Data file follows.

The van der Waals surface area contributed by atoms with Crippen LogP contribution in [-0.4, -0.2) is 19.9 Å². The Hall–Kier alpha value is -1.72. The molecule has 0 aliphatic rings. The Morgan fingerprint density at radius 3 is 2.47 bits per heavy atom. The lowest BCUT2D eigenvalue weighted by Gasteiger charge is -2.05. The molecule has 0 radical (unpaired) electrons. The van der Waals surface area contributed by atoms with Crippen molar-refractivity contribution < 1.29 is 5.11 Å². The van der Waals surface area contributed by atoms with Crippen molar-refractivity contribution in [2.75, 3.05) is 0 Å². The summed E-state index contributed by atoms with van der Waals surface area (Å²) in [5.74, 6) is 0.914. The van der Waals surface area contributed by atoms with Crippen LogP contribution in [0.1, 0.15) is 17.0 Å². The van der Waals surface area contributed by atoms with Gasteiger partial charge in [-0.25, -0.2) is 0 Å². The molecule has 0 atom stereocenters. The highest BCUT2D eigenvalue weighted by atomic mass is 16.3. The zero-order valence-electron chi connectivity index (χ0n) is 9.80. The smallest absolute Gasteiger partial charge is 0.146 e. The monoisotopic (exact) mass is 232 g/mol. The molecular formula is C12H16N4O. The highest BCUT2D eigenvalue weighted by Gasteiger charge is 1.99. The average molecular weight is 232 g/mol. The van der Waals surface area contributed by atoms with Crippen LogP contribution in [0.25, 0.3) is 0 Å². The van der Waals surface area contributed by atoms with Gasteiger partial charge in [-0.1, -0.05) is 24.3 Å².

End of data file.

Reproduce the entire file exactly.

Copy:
The van der Waals surface area contributed by atoms with Crippen LogP contribution in [-0.4, -0.2) is 19.9 Å². The Hall–Kier alpha value is -1.72. The molecule has 0 aliphatic rings. The Morgan fingerprint density at radius 3 is 2.47 bits per heavy atom. The lowest BCUT2D eigenvalue weighted by Gasteiger charge is -2.05. The molecule has 0 radical (unpaired) electrons. The van der Waals surface area contributed by atoms with Crippen molar-refractivity contribution < 1.29 is 5.11 Å². The van der Waals surface area contributed by atoms with Crippen molar-refractivity contribution in [2.75, 3.05) is 0 Å². The summed E-state index contributed by atoms with van der Waals surface area (Å²) in [5.74, 6) is 0.914. The van der Waals surface area contributed by atoms with Crippen LogP contribution in [0.1, 0.15) is 17.0 Å². The van der Waals surface area contributed by atoms with Gasteiger partial charge in [-0.25, -0.2) is 0 Å². The molecule has 0 atom stereocenters. The highest BCUT2D eigenvalue weighted by atomic mass is 16.3. The zero-order valence-electron chi connectivity index (χ0n) is 9.80. The smallest absolute Gasteiger partial charge is 0.146 e. The monoisotopic (exact) mass is 232 g/mol. The molecular formula is C12H16N4O. The highest BCUT2D eigenvalue weighted by Gasteiger charge is 1.99. The average molecular weight is 232 g/mol. The van der Waals surface area contributed by atoms with Crippen LogP contribution in [0.25, 0.3) is 0 Å². The van der Waals surface area contributed by atoms with Gasteiger partial charge in [-0.1, -0.05) is 24.3 Å².